By Dan Hale, ATC New England Natural Resource and Land Stewardship Manager

Vernal Pools: Temporary Habitats for A.T. Wildlife

May 18, 2020

This spring, the Appalachian Trail (A.T.) is coming to life with the sounds of the forest. On the first rainy night above 40° F, hundreds of spotted salamanders (about 6 inches long with telltale yellow spots) will come together from up to a half mile away to convene and mateWood frogs gather as well, making a rhythmic call that sounds like ducks quacking. All this activity convenes at vernal pools. 

What are vernal pools? 

Vernal pools, also called ephemeral or seasonal ponds, are relatively small, temporary, isolated water bodies that form in woodland depressions and low meadows when the snow melts and the spring rains come. Vernal pools provide breeding habitats for amphibians (frogs and salamanders), and macroinvertebrates (insects and crustaceans)These animals are free from fish predators here, since the pools will eventually dry up and are not connected to other bodies of water.   

Eastern Spadefoot Toad

Wildlife like the Eastern Spadefoot Toad depend on vernal pools for development and survival. Photo by Marian Orlousky.

Why are vernal pools important? 

Vernal pools are hotspots of life and biodiversity. Certain species, such as spotted, jefferson, and marbled salamanders, wood frogs, and fairy shrimp (small, hearty crustaceans), need vernal pools to complete their lifecyclesAlthough they spend most of their lives on dry land, these species would not be able to survive without mating, laying eggs and developing in vernal pools. For that reason, they are called obligate species, meaning they are required  or obligated  to use a vernal pool. Other species like spring peepers, snails, clams, spotted and Blanding’s turtles, dragonflies and caddisflies use vernal pools but can also survive in other wetlands. The animal life in vernal pools is also a food source for predators, including great blue herons, racoons and insects. 

What threatens vernal pools? 

Since vernal pools are isolated from larger wetlands and only fill with water for a short period of time, they are especially vulnerable to the effects of climate change. Shorter, warmer winters bring more rain and less snow, and therefore vernal pools will have less of a flood of snowmelt in the spring. Meanwhile, summers are becoming hotter, longer and drier, and trees are leafing out earlier, drawing down water levels through evapotranspiration. Vernal pools may go dry before amphibians can reproduce. With drier conditions, there will be fewer viable vernal pools and those remaining will be farther apart, causing populations of obligate species to become disconnected.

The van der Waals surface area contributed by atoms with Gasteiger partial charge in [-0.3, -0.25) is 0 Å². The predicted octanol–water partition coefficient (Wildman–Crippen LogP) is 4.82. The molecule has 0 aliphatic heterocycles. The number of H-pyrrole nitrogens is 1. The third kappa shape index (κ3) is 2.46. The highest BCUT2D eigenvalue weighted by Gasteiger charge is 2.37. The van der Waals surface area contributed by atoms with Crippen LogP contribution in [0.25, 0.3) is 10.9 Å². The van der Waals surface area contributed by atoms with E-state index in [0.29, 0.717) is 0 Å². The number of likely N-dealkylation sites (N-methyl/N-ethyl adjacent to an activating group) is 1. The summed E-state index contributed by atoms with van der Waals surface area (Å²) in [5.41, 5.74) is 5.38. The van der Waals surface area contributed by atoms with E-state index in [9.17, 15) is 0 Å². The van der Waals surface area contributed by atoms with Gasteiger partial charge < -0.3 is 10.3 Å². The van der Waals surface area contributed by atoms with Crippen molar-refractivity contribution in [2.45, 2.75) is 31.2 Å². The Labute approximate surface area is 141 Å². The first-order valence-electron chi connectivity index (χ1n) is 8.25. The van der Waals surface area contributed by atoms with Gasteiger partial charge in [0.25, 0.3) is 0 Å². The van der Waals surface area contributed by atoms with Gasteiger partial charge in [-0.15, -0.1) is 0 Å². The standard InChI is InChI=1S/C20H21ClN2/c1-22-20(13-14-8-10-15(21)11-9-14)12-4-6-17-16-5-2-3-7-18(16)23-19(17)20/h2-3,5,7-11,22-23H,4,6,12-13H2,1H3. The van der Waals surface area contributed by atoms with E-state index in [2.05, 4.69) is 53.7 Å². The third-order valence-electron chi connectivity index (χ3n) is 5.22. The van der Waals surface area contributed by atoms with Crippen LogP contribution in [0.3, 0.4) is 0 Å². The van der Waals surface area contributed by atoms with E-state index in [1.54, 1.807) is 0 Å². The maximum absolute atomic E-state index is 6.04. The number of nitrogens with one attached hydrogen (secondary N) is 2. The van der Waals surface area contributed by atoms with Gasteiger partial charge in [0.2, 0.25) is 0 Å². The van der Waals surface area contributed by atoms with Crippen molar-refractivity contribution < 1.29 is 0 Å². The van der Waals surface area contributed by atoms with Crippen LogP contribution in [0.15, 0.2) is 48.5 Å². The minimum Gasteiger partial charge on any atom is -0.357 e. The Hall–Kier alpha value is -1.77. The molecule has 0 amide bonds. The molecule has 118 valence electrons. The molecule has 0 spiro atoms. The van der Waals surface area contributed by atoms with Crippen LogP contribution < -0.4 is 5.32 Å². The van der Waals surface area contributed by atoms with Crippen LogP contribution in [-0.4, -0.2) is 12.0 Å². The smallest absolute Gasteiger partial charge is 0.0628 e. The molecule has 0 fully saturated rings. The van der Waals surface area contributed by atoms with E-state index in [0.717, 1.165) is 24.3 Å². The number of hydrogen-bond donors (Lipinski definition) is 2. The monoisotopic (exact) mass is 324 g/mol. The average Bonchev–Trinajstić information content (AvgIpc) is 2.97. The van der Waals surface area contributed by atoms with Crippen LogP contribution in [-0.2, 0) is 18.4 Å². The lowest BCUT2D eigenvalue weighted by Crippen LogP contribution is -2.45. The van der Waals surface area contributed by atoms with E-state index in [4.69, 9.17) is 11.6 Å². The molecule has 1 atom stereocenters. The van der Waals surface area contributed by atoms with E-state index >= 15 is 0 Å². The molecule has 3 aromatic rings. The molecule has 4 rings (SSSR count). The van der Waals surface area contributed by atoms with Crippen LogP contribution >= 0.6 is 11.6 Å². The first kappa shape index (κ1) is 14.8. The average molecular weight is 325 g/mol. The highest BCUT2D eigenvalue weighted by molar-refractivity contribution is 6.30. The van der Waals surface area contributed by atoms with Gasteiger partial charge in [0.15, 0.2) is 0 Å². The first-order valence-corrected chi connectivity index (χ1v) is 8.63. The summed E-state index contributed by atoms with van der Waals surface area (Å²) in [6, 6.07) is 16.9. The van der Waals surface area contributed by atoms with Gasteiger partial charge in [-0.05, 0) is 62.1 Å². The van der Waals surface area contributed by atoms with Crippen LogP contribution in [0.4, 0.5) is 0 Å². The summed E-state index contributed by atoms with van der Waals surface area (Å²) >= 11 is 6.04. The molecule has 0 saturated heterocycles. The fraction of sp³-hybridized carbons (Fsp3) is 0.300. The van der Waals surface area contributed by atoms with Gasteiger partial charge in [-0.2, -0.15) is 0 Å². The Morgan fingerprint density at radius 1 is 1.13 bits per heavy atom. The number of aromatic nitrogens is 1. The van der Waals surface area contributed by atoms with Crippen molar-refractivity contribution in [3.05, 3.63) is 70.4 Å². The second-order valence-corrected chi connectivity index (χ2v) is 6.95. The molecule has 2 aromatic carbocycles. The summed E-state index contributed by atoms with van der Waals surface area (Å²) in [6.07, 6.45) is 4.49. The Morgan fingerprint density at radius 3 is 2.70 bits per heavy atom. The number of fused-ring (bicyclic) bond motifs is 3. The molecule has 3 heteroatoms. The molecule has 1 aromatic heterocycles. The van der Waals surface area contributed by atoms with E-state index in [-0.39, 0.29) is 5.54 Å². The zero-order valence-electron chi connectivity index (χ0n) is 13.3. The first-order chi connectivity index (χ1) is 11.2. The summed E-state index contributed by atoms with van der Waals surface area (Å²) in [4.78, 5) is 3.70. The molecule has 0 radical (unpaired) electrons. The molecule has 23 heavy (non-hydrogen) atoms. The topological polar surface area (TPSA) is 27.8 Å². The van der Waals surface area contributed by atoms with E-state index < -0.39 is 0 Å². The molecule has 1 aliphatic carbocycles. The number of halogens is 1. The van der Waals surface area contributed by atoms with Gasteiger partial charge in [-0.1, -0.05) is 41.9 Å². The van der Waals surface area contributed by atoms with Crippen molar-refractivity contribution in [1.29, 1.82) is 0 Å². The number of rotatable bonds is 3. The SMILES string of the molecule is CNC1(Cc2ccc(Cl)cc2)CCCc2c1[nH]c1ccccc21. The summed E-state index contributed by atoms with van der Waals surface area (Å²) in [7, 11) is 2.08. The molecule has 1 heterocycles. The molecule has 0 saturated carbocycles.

Besides climate change, vernal pools are also threatened by human activities such as logging, construction, and pollution. Logging equipment can create ruts in the ground that disrupt or drain vernal pools. When wetlands are delineated on new building development sites, vernal pools are often overlooked because they are dry many months of the year. Finally, frogs and salamanders breathe through their skin, so they are especially vulnerable to air pollutants such as mercury. 

Vernal Pool

What can we do about it? 

Many states have vernal pool certification programs that specifically protect vernal pools. Individuals can document the presence of a vernal pool and submit it to their state’s environmental agency for certification and protection.  

One ongoing study by the Northeast Climate Adaptation Science Center (NECASC) is mapping and monitoring climate change refugia for vernal pools from Virginia to Maine. This study is using climate change modeling to identify which vernal pools will be resistant to climate change in order to help identify priorities for conservation. 

The land conserved for the A.Tnot only protects many vernal pools, but it also provides a connected landbase for species to shift their ranges in response to climate change. By supporting the ATC and our land protection efforts, you are helping to take care of frogs, salamanders and other animals that make vernal pools along the A.T. their home.